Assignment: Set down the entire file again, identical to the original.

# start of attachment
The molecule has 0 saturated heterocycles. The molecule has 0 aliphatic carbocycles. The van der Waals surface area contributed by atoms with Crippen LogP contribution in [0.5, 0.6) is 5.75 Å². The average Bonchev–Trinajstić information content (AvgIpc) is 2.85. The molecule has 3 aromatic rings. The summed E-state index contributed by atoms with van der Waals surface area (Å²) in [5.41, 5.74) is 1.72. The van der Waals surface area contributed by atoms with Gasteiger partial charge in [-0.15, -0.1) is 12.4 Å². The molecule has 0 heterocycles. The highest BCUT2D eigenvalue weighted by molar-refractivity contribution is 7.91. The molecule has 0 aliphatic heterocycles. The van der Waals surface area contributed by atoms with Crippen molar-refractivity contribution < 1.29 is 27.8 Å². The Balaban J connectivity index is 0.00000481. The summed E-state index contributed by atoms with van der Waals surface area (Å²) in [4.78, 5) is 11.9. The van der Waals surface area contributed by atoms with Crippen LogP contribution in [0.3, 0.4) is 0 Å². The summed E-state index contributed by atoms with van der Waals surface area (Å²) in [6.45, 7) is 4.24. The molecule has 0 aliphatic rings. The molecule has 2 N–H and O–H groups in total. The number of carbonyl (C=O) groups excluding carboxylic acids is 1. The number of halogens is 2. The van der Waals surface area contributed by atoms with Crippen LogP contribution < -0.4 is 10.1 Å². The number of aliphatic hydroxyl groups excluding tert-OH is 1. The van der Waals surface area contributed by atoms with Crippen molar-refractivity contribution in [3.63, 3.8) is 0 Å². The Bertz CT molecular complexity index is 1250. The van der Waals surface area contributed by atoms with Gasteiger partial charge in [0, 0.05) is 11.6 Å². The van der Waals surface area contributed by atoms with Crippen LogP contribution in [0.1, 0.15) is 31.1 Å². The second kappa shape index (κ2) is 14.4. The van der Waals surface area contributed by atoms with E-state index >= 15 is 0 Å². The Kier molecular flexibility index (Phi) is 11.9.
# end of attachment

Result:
The molecule has 0 saturated heterocycles. The molecule has 0 aliphatic carbocycles. The van der Waals surface area contributed by atoms with Crippen LogP contribution in [0.5, 0.6) is 5.75 Å². The average Bonchev–Trinajstić information content (AvgIpc) is 2.85. The molecule has 3 aromatic rings. The summed E-state index contributed by atoms with van der Waals surface area (Å²) in [5.41, 5.74) is 1.72. The van der Waals surface area contributed by atoms with Gasteiger partial charge in [-0.15, -0.1) is 12.4 Å². The molecule has 0 heterocycles. The highest BCUT2D eigenvalue weighted by molar-refractivity contribution is 7.91. The molecule has 0 aliphatic heterocycles. The van der Waals surface area contributed by atoms with Crippen molar-refractivity contribution < 1.29 is 27.8 Å². The Balaban J connectivity index is 0.00000481. The summed E-state index contributed by atoms with van der Waals surface area (Å²) in [4.78, 5) is 11.9. The van der Waals surface area contributed by atoms with Crippen LogP contribution in [0.3, 0.4) is 0 Å². The summed E-state index contributed by atoms with van der Waals surface area (Å²) in [6.45, 7) is 4.24. The molecule has 0 aliphatic rings. The molecule has 2 N–H and O–H groups in total. The number of carbonyl (C=O) groups excluding carboxylic acids is 1. The number of halogens is 2. The van der Waals surface area contributed by atoms with Crippen LogP contribution < -0.4 is 10.1 Å². The number of aliphatic hydroxyl groups excluding tert-OH is 1. The van der Waals surface area contributed by atoms with Crippen molar-refractivity contribution in [3.63, 3.8) is 0 Å². The Bertz CT molecular complexity index is 1250. The van der Waals surface area contributed by atoms with Gasteiger partial charge in [0, 0.05) is 11.6 Å². The van der Waals surface area contributed by atoms with Crippen LogP contribution in [0.1, 0.15) is 31.1 Å². The second kappa shape index (κ2) is 14.4. The van der Waals surface area contributed by atoms with E-state index >= 15 is 0 Å². The Kier molecular flexibility index (Phi) is 11.9.